Lancé en septembre 2011, le service IFTTT permet de créer des automatismes, appelés recettes, entre des applications, sans avoir à apprendre les différents langages de programmation. L’acronyme IFTTT décrit en fait le processus d’écriture de ces recettes : IF This Than That (si ceci alors cela). Si une action, appelée un trigger ou déclencheur, se produit alors cette action doit avoir lieu. Par exemple vous pouvez décider grâce à IFTTT que lorsque vous prenez une photo grâce à Instagram (le déclencheur), cette photo soit publiée automatiquement sur votre page Facebook. Mais l’application multiplie les partenariats avec des fabricants d’objets connectés, comme par exemple Belkin. Ainsi vous pouvez créer une recette avec la WeMo, la prise connectée de Belkin et décider que lorsque vous êtes à 500 mètres de votre maison (grâce à la fonction géolocalisation de votre téléphone portable) WeMo met en route l’éclairage de l’entrée de votre maison. La grande force d’IFTTT réside dans la simplicité de programmation, grâce à des règles prédéfinies, qui permet de s’affranchir de l’apprentissage de différents langage de programmation. Plus encore IFTTT permet de faire communiquer des applications programmées dans des langages différents. Et c’est là un atout non négligeable dans le contexte actuel.

Guerre des standards dans l’Internet des objets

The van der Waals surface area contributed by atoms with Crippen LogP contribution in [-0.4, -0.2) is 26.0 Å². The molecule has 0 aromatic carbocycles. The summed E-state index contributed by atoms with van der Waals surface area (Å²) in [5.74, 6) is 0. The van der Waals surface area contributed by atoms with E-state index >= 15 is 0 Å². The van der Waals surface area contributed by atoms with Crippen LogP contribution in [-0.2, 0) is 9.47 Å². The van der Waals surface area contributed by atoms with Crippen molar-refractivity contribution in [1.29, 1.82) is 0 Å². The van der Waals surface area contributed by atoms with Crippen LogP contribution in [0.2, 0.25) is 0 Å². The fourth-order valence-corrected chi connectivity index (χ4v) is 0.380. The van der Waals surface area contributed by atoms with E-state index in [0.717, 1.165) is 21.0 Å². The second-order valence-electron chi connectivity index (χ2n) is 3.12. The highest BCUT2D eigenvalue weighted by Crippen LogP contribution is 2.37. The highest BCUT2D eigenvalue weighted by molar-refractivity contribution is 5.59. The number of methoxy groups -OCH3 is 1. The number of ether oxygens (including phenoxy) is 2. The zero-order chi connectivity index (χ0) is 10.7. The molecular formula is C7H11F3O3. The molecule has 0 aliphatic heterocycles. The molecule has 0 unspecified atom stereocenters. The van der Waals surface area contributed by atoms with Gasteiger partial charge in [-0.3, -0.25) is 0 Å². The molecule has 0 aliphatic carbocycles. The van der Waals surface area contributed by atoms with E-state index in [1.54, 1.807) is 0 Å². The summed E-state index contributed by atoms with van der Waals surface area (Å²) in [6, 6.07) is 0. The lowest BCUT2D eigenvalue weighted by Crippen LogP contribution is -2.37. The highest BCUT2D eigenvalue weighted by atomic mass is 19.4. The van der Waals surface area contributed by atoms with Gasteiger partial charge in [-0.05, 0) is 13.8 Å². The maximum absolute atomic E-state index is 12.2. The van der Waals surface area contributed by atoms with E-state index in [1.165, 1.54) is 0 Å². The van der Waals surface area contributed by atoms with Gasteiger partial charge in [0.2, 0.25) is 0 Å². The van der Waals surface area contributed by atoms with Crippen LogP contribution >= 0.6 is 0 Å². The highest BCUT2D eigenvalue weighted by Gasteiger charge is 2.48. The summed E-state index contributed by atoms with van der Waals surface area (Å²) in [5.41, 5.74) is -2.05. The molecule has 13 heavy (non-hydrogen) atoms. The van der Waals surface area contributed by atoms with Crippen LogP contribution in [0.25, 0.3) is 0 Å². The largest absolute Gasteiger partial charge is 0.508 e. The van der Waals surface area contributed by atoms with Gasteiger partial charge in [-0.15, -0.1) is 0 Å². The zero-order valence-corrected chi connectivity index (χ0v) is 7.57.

Car à l’heure actuelle il n’existe aucun langage standard assurant l’interopérabilité entre les différents objets et applications développées. Des initiatives existent pour proposer une solution unique, mais elles se heurtent à des intérêts divergents entre acteurs, engagés dans un secteur qui s’annonce prometteur. Par exemple, Samsung et Google (par le biais de sa filiale Nest) se sont rassemblés pour développer un nouveau protocole de communication baptisé Thread. Leur projet vient concurrencer un protocole similaire sur lequel travaille Apple. AT&T, Cisco, General Electric, IBM et Intel se sont regroupés en mars dernier au sein de l’Industrial Internet Consortium pour travailler sur des standards permettant de faire communiquer capteurs et objets connectés aux systèmes informatiques traditionnels. Dans le même temps Intel a réuni quelques acteurs (dont Samsung) au sein de l’Open Interconnect Consortium afin de plancher sur une solution de communication en open source pour les objets connectés par liaison radio. Un projet qui concurrence en partie l’initiative AllSeen Alliance de Qualcomm, qui rassemble par exemple Cisco, D-Link, LG, Panasonic et depuis peu Microsoft. Il semble donc peu probable que l’on aboutisse à une solution unique de communication dans un horizon proche. Aussi les initiatives comme celle d’IFTTT constituent une réelle alternative pour les utilisateurs, le travail de mise en relation entre des applications aux langages différents étant réalisé par les équipes de la start-up californienne. D’autres initiatives devraient suivre, et l’on peut supposer qu’Evernote, dont nous avions parlé dans un précédent article, vise un peu le même objectif en utilisant son logiciel pour exploiter les données qu’il collecte, sans intervention de l’utilisateur. Mais si le service apporté par IFTTT est légitime, en l’absence de langage standard entre applications, capteurs et systèmes d’exploitation, il soulève d’autres questions.